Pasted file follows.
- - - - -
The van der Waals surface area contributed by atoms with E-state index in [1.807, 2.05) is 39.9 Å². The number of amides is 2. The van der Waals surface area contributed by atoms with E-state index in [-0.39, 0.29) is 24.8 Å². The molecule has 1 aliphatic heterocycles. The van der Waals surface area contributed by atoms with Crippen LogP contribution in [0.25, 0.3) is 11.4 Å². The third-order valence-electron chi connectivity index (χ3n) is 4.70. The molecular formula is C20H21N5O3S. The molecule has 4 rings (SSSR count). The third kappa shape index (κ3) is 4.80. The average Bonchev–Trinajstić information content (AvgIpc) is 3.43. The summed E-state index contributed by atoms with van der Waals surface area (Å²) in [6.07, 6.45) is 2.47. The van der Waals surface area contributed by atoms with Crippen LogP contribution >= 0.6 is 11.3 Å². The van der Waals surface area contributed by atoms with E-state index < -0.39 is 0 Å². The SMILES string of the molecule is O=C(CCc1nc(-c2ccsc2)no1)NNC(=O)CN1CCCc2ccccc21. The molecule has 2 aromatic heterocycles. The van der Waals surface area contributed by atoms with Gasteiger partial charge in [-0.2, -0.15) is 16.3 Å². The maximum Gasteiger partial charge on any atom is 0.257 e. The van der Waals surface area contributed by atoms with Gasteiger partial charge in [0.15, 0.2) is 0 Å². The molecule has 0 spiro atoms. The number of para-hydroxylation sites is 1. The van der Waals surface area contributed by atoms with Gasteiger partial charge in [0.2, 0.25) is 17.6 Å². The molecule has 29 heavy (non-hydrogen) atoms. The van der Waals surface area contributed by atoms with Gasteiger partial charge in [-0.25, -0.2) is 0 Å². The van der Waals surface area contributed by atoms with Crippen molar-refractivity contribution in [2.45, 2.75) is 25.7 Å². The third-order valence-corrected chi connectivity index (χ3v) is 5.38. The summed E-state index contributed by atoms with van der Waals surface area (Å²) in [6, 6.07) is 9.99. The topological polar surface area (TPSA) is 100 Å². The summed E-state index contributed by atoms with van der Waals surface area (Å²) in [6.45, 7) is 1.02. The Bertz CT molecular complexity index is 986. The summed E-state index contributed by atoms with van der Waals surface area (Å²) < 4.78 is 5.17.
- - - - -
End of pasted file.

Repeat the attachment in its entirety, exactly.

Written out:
The van der Waals surface area contributed by atoms with E-state index in [1.807, 2.05) is 39.9 Å². The number of amides is 2. The van der Waals surface area contributed by atoms with E-state index in [-0.39, 0.29) is 24.8 Å². The molecule has 1 aliphatic heterocycles. The van der Waals surface area contributed by atoms with Crippen LogP contribution in [0.25, 0.3) is 11.4 Å². The third-order valence-electron chi connectivity index (χ3n) is 4.70. The molecular formula is C20H21N5O3S. The molecule has 4 rings (SSSR count). The third kappa shape index (κ3) is 4.80. The average Bonchev–Trinajstić information content (AvgIpc) is 3.43. The summed E-state index contributed by atoms with van der Waals surface area (Å²) in [6.07, 6.45) is 2.47. The van der Waals surface area contributed by atoms with Crippen LogP contribution >= 0.6 is 11.3 Å². The van der Waals surface area contributed by atoms with E-state index < -0.39 is 0 Å². The SMILES string of the molecule is O=C(CCc1nc(-c2ccsc2)no1)NNC(=O)CN1CCCc2ccccc21. The molecule has 2 aromatic heterocycles. The van der Waals surface area contributed by atoms with Gasteiger partial charge in [-0.2, -0.15) is 16.3 Å². The maximum Gasteiger partial charge on any atom is 0.257 e. The van der Waals surface area contributed by atoms with Gasteiger partial charge in [0.15, 0.2) is 0 Å². The molecule has 0 spiro atoms. The number of para-hydroxylation sites is 1. The van der Waals surface area contributed by atoms with Gasteiger partial charge in [0.2, 0.25) is 17.6 Å². The molecule has 29 heavy (non-hydrogen) atoms. The van der Waals surface area contributed by atoms with Gasteiger partial charge in [-0.25, -0.2) is 0 Å². The van der Waals surface area contributed by atoms with Crippen molar-refractivity contribution in [2.45, 2.75) is 25.7 Å². The third-order valence-corrected chi connectivity index (χ3v) is 5.38. The summed E-state index contributed by atoms with van der Waals surface area (Å²) in [6, 6.07) is 9.99. The topological polar surface area (TPSA) is 100 Å². The summed E-state index contributed by atoms with van der Waals surface area (Å²) in [6.45, 7) is 1.02. The Bertz CT molecular complexity index is 986. The summed E-state index contributed by atoms with van der Waals surface area (Å²) < 4.78 is 5.17.